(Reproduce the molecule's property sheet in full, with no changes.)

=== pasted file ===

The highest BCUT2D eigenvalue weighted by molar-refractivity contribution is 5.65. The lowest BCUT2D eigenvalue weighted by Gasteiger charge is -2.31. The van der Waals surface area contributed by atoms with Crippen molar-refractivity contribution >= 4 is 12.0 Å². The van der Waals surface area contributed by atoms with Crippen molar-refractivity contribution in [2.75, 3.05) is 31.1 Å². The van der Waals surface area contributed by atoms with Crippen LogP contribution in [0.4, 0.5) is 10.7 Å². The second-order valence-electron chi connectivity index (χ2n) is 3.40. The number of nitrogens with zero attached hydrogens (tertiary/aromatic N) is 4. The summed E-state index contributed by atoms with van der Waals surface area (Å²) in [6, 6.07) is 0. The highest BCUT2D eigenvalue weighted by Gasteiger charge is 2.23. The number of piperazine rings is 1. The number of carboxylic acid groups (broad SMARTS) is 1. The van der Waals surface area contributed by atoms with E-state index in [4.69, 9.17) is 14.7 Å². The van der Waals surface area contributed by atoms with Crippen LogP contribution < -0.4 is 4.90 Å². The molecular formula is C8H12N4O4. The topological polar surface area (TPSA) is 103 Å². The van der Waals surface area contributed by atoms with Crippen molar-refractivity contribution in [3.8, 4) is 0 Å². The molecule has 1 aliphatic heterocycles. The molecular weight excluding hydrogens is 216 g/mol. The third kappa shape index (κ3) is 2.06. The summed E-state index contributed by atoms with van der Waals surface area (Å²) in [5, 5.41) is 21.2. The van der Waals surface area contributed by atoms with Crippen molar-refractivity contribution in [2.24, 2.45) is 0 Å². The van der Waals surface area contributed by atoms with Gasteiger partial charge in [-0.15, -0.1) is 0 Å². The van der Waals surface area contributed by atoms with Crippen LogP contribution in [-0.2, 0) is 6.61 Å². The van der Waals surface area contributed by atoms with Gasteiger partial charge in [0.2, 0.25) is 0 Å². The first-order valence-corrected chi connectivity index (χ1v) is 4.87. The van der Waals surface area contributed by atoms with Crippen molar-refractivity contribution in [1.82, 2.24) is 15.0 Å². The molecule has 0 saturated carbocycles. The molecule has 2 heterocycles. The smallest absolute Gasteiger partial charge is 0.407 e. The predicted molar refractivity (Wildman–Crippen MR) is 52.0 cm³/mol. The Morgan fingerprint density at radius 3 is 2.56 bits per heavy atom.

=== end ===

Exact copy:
The highest BCUT2D eigenvalue weighted by molar-refractivity contribution is 5.65. The lowest BCUT2D eigenvalue weighted by Gasteiger charge is -2.31. The van der Waals surface area contributed by atoms with Crippen molar-refractivity contribution >= 4 is 12.0 Å². The van der Waals surface area contributed by atoms with Crippen molar-refractivity contribution in [2.75, 3.05) is 31.1 Å². The van der Waals surface area contributed by atoms with Crippen LogP contribution in [0.4, 0.5) is 10.7 Å². The second-order valence-electron chi connectivity index (χ2n) is 3.40. The number of nitrogens with zero attached hydrogens (tertiary/aromatic N) is 4. The summed E-state index contributed by atoms with van der Waals surface area (Å²) in [6, 6.07) is 0. The highest BCUT2D eigenvalue weighted by Gasteiger charge is 2.23. The number of piperazine rings is 1. The number of carboxylic acid groups (broad SMARTS) is 1. The van der Waals surface area contributed by atoms with E-state index in [4.69, 9.17) is 14.7 Å². The van der Waals surface area contributed by atoms with Crippen LogP contribution < -0.4 is 4.90 Å². The molecular formula is C8H12N4O4. The topological polar surface area (TPSA) is 103 Å². The van der Waals surface area contributed by atoms with Crippen molar-refractivity contribution in [3.8, 4) is 0 Å². The molecule has 1 aliphatic heterocycles. The molecular weight excluding hydrogens is 216 g/mol. The third kappa shape index (κ3) is 2.06. The summed E-state index contributed by atoms with van der Waals surface area (Å²) in [5, 5.41) is 21.2. The van der Waals surface area contributed by atoms with Crippen molar-refractivity contribution in [2.24, 2.45) is 0 Å². The van der Waals surface area contributed by atoms with Gasteiger partial charge in [-0.15, -0.1) is 0 Å². The van der Waals surface area contributed by atoms with Crippen LogP contribution in [-0.2, 0) is 6.61 Å². The van der Waals surface area contributed by atoms with Gasteiger partial charge in [0.2, 0.25) is 0 Å². The first-order valence-corrected chi connectivity index (χ1v) is 4.87. The van der Waals surface area contributed by atoms with Crippen molar-refractivity contribution in [1.82, 2.24) is 15.0 Å². The molecule has 0 saturated carbocycles. The molecule has 2 heterocycles. The smallest absolute Gasteiger partial charge is 0.407 e. The predicted molar refractivity (Wildman–Crippen MR) is 52.0 cm³/mol. The Morgan fingerprint density at radius 3 is 2.56 bits per heavy atom.